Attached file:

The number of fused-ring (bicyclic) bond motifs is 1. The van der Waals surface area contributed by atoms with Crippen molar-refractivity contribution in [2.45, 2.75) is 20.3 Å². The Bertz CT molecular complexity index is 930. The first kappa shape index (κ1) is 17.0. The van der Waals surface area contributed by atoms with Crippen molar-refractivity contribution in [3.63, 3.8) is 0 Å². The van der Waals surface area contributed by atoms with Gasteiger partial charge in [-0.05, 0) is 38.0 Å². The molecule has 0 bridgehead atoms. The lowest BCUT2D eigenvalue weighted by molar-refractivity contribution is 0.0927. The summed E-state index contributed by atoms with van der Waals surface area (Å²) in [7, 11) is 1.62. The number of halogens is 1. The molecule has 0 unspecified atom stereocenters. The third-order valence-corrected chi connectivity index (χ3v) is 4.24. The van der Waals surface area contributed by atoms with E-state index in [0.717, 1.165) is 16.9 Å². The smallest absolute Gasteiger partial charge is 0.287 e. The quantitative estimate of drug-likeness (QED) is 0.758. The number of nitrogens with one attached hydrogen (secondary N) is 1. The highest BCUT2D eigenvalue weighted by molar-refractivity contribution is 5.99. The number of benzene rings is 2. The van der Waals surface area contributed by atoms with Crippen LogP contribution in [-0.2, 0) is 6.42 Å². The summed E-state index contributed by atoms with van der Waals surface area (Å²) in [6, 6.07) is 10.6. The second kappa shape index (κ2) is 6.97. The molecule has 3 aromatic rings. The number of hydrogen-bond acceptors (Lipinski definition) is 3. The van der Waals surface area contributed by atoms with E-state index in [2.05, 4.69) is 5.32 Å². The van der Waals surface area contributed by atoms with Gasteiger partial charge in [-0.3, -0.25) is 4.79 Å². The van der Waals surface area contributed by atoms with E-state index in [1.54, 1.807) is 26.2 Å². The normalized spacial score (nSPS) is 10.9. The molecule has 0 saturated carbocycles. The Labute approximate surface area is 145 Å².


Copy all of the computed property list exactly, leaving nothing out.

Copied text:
The number of fused-ring (bicyclic) bond motifs is 1. The van der Waals surface area contributed by atoms with Crippen molar-refractivity contribution in [2.45, 2.75) is 20.3 Å². The Bertz CT molecular complexity index is 930. The first kappa shape index (κ1) is 17.0. The van der Waals surface area contributed by atoms with Crippen molar-refractivity contribution in [3.63, 3.8) is 0 Å². The van der Waals surface area contributed by atoms with Gasteiger partial charge in [-0.05, 0) is 38.0 Å². The molecule has 0 bridgehead atoms. The lowest BCUT2D eigenvalue weighted by molar-refractivity contribution is 0.0927. The summed E-state index contributed by atoms with van der Waals surface area (Å²) in [7, 11) is 1.62. The number of halogens is 1. The molecule has 0 unspecified atom stereocenters. The third-order valence-corrected chi connectivity index (χ3v) is 4.24. The van der Waals surface area contributed by atoms with E-state index in [0.717, 1.165) is 16.9 Å². The smallest absolute Gasteiger partial charge is 0.287 e. The quantitative estimate of drug-likeness (QED) is 0.758. The number of nitrogens with one attached hydrogen (secondary N) is 1. The highest BCUT2D eigenvalue weighted by molar-refractivity contribution is 5.99. The number of benzene rings is 2. The van der Waals surface area contributed by atoms with Crippen LogP contribution in [-0.2, 0) is 6.42 Å². The summed E-state index contributed by atoms with van der Waals surface area (Å²) in [6, 6.07) is 10.6. The second kappa shape index (κ2) is 6.97. The molecule has 3 aromatic rings. The number of hydrogen-bond acceptors (Lipinski definition) is 3. The van der Waals surface area contributed by atoms with E-state index in [2.05, 4.69) is 5.32 Å². The van der Waals surface area contributed by atoms with Gasteiger partial charge in [-0.3, -0.25) is 4.79 Å². The van der Waals surface area contributed by atoms with E-state index in [1.54, 1.807) is 26.2 Å². The normalized spacial score (nSPS) is 10.9. The molecule has 0 saturated carbocycles. The Labute approximate surface area is 145 Å².